When Should I Use a Registered Trademark Symbol?
You can use a registered trademark symbol as soon as you have officially registered your trademark with an appropriate government agency. Prior to this registration, you should use the unregistered trademark or service mark symbols, as this usage is often necessary to help demonstrate a trademark during registration. There is a great deal of information about a trademark you will need to provide when you register your mark, including evidence that demonstrates your established usage of the mark. This evidence should use the unregistered mark, which will help your trademark or service mark become registered and allow you to use the registered trademark symbol.
The registered trademark symbol, ®, is a symbol that indicates that a particular product or service in business is protected as a registered trademark. This symbol is used for both trademarks and service marks, though they have separate unregistered symbols. A trademark is a form of intellectual property that grants ownership over a particular logo, phrase, or other identifier that is going to be used in business to indicate a product offered by a particular company. Service marks are similar in nature, but are used to indicate a service offered by a company, and both types can be indicated with the same registered trademark symbol.
Prior to the official registration of a trademark or service mark, the registered trademark symbol should not be used, and use of it can potentially be grounds for legal action against a company by a government agency. This is because the registered trademark symbol is used to indicate that a trademark or service mark is protected by a particular government. Registration of a trademark is usually handled through a government agency such as the US Patent and Trademark Office or the Intellectual Property Office of the UK. This registration process often includes filing paperwork that demonstrates how the trademark or service mark is to be used, including examples of its use in an established way.
You should use the non-registered versions of these marks prior to your use of the registered trademark symbol. For trademarks, you should use the familiar TM or ™ symbol or SM for a service mark. This will demonstrate that you have begun to establish the logo or phrase you wish to use as a trademark or service mark to be identified with your business. Once your trademark or service mark registration is complete and accepted, then you can begin using the registered trademark symbol on your products and advertisements.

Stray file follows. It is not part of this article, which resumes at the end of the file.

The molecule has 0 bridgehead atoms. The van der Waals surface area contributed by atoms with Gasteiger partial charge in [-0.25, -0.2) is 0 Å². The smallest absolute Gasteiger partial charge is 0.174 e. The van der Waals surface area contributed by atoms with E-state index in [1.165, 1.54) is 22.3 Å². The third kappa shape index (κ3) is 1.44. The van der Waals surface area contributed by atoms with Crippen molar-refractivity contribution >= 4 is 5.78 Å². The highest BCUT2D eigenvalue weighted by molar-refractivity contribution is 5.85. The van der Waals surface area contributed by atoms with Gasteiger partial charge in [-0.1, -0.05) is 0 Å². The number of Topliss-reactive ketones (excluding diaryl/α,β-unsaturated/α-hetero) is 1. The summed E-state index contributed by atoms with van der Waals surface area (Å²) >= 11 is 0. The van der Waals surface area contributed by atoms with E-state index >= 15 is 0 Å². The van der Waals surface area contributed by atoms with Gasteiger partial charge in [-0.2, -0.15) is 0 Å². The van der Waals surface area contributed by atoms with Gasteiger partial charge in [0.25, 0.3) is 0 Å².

@discographer-- In order to use the R symbol, an individual has to have their brand registered. But after registering, there is no requirement to use the trademark symbol. You may or you may not, it's up to you. Most people choose to though because using the trademark symbol is a way of warning others that this brand name is registered and if they try to use the same brand, there will be a case of infringement against them.
Let's say that you don't use the trademark symbol and someone else decides to adopt and use the same name for their business. If in the future, you want to sue that person for copyright infringement, you may lose because you did not use your trademark symbol. If the other business didn't know that the brand was registered, they can't be blamed.
That's the whole idea behind using these symbols.
I recently had my brand registered. So now I can use the R in a circle trademark symbol. What I'm wondering is, should I use it everywhere and every time my brand gets mentioned? There are cases when in marketing ads where the trademark doesn't look so good. But if I don't use it, will that be a problem and will the US Patent and Trademark Office take action?
I had no idea of the difference between TM and R symbols of trademark. I assumed that they were more or less the same. These symbols are used often and we see them everyday. This also explains why I see far more TM symbols than R symbols. Practically everyone with a brand can use the TM symbol. They don't need approval or authorization from any agency. But R requires authorizations, so we usually only see the R symbol with well known, big brand names.
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